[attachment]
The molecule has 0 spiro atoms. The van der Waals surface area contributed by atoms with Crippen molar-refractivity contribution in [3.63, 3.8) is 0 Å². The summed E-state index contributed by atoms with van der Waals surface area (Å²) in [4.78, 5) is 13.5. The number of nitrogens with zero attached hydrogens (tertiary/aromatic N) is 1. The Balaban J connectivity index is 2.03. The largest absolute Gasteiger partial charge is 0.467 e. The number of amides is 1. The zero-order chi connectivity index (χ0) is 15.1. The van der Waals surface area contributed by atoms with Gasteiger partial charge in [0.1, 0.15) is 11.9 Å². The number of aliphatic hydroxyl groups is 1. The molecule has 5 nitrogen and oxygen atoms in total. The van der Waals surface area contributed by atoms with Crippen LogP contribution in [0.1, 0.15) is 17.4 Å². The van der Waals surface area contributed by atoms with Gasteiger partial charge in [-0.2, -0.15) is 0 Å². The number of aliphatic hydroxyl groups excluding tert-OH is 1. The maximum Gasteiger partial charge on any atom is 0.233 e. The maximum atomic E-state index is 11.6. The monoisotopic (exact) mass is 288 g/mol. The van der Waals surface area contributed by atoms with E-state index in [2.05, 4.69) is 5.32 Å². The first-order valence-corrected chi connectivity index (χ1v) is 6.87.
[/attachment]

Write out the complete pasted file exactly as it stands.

The molecule has 0 spiro atoms. The van der Waals surface area contributed by atoms with Crippen molar-refractivity contribution in [3.63, 3.8) is 0 Å². The summed E-state index contributed by atoms with van der Waals surface area (Å²) in [4.78, 5) is 13.5. The number of nitrogens with zero attached hydrogens (tertiary/aromatic N) is 1. The Balaban J connectivity index is 2.03. The largest absolute Gasteiger partial charge is 0.467 e. The number of amides is 1. The zero-order chi connectivity index (χ0) is 15.1. The van der Waals surface area contributed by atoms with Gasteiger partial charge in [0.1, 0.15) is 11.9 Å². The number of aliphatic hydroxyl groups is 1. The molecule has 5 nitrogen and oxygen atoms in total. The van der Waals surface area contributed by atoms with Crippen LogP contribution in [0.1, 0.15) is 17.4 Å². The van der Waals surface area contributed by atoms with Gasteiger partial charge in [-0.2, -0.15) is 0 Å². The number of aliphatic hydroxyl groups excluding tert-OH is 1. The maximum Gasteiger partial charge on any atom is 0.233 e. The maximum atomic E-state index is 11.6. The monoisotopic (exact) mass is 288 g/mol. The van der Waals surface area contributed by atoms with E-state index in [2.05, 4.69) is 5.32 Å². The first-order valence-corrected chi connectivity index (χ1v) is 6.87.